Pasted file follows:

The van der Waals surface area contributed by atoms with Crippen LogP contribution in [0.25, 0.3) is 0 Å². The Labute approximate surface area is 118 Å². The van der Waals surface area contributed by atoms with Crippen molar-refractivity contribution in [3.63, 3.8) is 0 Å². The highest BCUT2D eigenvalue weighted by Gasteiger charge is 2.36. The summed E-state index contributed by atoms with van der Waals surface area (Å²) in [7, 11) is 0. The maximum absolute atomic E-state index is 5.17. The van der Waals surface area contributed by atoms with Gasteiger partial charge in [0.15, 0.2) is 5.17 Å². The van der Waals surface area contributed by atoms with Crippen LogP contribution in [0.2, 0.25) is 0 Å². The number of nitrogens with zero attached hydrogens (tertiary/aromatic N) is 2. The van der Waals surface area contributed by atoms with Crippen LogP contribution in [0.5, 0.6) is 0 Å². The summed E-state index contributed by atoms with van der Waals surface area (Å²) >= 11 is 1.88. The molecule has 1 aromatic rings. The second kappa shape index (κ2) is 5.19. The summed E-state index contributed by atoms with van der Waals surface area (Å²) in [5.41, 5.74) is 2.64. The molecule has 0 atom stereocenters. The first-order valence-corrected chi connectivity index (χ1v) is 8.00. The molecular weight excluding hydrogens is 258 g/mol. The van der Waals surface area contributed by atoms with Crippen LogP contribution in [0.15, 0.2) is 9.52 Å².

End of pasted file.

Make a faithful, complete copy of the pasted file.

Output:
The van der Waals surface area contributed by atoms with Crippen LogP contribution in [0.25, 0.3) is 0 Å². The Labute approximate surface area is 118 Å². The van der Waals surface area contributed by atoms with Crippen molar-refractivity contribution in [3.63, 3.8) is 0 Å². The highest BCUT2D eigenvalue weighted by Gasteiger charge is 2.36. The summed E-state index contributed by atoms with van der Waals surface area (Å²) in [7, 11) is 0. The maximum absolute atomic E-state index is 5.17. The van der Waals surface area contributed by atoms with Gasteiger partial charge in [0.15, 0.2) is 5.17 Å². The van der Waals surface area contributed by atoms with Crippen LogP contribution in [0.2, 0.25) is 0 Å². The number of nitrogens with zero attached hydrogens (tertiary/aromatic N) is 2. The van der Waals surface area contributed by atoms with Crippen LogP contribution in [0.5, 0.6) is 0 Å². The summed E-state index contributed by atoms with van der Waals surface area (Å²) >= 11 is 1.88. The molecule has 1 aromatic rings. The second kappa shape index (κ2) is 5.19. The summed E-state index contributed by atoms with van der Waals surface area (Å²) in [5.41, 5.74) is 2.64. The molecule has 0 atom stereocenters. The first-order valence-corrected chi connectivity index (χ1v) is 8.00. The molecular weight excluding hydrogens is 258 g/mol. The van der Waals surface area contributed by atoms with Crippen LogP contribution in [0.15, 0.2) is 9.52 Å².